Prehistoric Britain is laid out in these beautiful Royal Mail stamp illustrations

UK illustrator Rebecca Strickson designs a timeline of the UK’s prehistory for the latest Royal Mail special stamp issue.

Making the subject of prehistoric UK artefacts appeal to the masses is no small feat, yet illustrator Rebecca Strickson has managed to do so with her detailed designs for the latest Royal Mail special stamp issue.

Teaming up with Manchester agency True North, Rebecca’s stamp designs follow a timeline of prehistory. From an ancient ritual 11,000 years old to the Iron Age of around 300 BC, the images depict ambitious building projects and metal working.

Image: Averbury Stone Circles, Neolithic, located near Marlborough, Wiltshire. 

Rebecca has created line work illustrations layered over photography to tell individual stories of artefacts, comparing how they look today to how it might have been originally used.

Artefacts include Drumbest Horns, a Star Carr Headdress, the Battersea Shield and Mold Cape. The stamp illustrations also depict Skara Brae Village, Maiden Castle Hill Fort, Grime’s Graves Flint Mines and the Avebury Stone Circles. 

Image: Drumbest Horns from the Bronze Age, found in Northern Ireland and exhibited at the Ulster Museum, Belfast.

To portray the artefacts as accurately as possible, True North senior designer Sarah Dutton researched each one in depth with historians and experts from the British Museum, Historic Scotland, the National Trust and Ulster Museum to find out how they might have originally been used.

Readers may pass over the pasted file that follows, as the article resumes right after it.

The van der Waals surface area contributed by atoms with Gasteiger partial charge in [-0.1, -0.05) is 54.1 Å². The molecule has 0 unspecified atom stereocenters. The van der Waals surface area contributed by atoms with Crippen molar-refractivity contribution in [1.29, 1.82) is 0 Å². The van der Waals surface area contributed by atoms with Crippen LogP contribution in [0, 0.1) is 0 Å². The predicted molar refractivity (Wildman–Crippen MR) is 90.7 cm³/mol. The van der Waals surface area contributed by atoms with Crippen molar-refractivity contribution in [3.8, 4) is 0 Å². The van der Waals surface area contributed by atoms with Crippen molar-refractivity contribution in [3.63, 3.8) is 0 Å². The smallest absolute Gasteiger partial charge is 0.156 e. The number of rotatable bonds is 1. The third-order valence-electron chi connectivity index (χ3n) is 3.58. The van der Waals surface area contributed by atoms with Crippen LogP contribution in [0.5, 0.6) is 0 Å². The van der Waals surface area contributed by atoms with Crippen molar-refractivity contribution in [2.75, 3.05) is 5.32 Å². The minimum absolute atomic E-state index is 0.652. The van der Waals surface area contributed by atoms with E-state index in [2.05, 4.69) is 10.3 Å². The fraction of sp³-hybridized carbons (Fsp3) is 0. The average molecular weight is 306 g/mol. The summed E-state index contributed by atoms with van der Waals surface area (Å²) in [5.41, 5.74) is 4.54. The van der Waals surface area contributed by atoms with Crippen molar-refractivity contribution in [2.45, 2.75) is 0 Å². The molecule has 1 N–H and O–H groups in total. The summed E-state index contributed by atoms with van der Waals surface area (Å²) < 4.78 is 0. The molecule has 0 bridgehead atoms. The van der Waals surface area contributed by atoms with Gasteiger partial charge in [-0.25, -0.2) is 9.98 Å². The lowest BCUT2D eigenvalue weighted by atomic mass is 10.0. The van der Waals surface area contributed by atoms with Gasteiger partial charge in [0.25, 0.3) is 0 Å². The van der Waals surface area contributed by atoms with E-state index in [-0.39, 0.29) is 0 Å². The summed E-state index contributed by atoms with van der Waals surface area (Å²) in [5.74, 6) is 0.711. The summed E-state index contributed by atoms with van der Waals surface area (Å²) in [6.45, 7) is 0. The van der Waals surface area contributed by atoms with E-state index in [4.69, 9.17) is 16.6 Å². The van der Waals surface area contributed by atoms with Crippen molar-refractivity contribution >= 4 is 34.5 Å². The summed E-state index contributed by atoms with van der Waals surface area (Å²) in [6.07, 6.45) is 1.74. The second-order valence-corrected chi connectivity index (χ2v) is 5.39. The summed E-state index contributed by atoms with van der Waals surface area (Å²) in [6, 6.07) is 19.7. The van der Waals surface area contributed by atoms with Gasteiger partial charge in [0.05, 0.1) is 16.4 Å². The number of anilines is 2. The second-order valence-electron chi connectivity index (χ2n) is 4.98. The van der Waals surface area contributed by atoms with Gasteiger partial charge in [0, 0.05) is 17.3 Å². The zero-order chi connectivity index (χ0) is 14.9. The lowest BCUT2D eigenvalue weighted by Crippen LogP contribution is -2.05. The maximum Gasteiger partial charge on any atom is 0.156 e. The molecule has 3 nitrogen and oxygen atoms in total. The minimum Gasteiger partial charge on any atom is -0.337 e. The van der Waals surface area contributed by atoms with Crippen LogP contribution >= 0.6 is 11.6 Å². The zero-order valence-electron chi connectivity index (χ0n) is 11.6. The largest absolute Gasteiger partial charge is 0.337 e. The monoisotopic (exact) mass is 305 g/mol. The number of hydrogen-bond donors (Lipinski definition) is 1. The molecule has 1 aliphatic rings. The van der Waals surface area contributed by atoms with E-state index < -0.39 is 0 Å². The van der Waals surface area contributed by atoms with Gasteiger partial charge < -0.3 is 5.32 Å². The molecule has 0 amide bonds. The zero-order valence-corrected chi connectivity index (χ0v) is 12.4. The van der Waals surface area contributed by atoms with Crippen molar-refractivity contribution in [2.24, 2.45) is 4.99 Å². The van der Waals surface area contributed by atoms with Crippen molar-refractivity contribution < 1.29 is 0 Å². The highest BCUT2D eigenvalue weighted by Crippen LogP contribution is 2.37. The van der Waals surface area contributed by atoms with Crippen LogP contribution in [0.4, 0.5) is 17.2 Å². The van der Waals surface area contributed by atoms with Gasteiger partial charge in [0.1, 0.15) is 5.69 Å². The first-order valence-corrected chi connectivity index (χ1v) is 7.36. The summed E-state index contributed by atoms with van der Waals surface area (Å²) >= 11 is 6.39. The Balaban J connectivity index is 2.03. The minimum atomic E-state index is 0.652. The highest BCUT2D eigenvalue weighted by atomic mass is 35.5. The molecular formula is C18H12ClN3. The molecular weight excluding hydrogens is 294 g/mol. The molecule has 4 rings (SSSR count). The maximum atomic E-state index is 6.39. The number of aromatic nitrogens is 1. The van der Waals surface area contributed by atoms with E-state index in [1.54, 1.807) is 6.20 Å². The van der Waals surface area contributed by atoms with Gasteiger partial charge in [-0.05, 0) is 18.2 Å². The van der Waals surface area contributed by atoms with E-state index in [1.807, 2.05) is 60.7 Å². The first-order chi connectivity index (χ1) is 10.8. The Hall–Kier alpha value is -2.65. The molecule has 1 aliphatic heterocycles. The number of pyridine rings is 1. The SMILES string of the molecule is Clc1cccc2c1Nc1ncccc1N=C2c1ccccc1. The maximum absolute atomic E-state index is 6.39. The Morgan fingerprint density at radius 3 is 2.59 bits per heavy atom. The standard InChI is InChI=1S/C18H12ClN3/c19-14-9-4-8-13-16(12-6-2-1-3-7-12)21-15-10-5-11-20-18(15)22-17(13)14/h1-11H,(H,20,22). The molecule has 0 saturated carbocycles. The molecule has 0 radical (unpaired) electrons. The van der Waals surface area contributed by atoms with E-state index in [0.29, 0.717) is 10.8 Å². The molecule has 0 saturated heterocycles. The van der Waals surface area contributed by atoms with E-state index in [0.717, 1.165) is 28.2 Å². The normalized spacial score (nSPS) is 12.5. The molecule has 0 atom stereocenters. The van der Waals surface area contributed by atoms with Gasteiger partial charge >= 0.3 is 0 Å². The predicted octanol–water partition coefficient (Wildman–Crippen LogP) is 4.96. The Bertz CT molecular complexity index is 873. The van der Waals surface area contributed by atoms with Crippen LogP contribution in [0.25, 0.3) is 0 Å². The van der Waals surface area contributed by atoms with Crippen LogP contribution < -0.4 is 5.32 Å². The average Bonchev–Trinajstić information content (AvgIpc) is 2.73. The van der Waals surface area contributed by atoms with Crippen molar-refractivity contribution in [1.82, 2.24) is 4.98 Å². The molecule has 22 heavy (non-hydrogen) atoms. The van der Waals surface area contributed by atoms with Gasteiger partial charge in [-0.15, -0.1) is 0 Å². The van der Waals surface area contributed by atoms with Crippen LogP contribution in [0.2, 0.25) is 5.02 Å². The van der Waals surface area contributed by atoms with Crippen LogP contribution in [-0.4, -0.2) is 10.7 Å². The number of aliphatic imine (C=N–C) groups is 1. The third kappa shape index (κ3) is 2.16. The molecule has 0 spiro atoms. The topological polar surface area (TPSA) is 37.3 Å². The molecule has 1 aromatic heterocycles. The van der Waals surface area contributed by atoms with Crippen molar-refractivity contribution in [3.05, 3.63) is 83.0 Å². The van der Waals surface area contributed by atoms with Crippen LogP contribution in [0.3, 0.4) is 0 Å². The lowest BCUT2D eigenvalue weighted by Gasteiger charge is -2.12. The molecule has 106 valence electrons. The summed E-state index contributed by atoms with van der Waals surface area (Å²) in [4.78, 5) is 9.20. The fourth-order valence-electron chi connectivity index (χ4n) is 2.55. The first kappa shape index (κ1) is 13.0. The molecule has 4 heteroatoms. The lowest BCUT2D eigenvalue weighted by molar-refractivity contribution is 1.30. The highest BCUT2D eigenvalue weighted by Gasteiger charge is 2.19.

“The challenge was in finding a creative solution that would apply to both sites and artefacts, showing the level of detail needed to tell their stories on two completely different scales,” she says.

Image: Skara Brae Village, Neolithic, located on the Orkney Islands in Scotland.

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Rebecca was able to see the Battersea Shield and Mold Cape at the British Museum to get an understanding of how they used to be worn. 

“The workmanship on them both is truly staggering,” she says. “These incredible artefacts, earthworks and places we treasure today deserve to be appreciated as the amazing feats they are.”

Image: Battersea Shield from the Iron Age, exhibited at The British Museum. 

Rebecca, based in Peckham, works mostly in illustration. She combines intricate hand-rendered aesthetic with a choice of subject for clients such as The O2, Channel 4 and Sony. 

The Royal Mail Ancient Britain Special stamp issue is now available from post offices and the Royal Mail website.

Image: Mold Cape from the Bronze Age, found in Wales and exhibited at The British Museum. 

Image: Maiden Castle Hill Fort from the Iron Age, located near Dorchester, Dorset.

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Image: Star Carr Headress, Mesolithic, found in north Yorkshore and exhibited at The British Museum.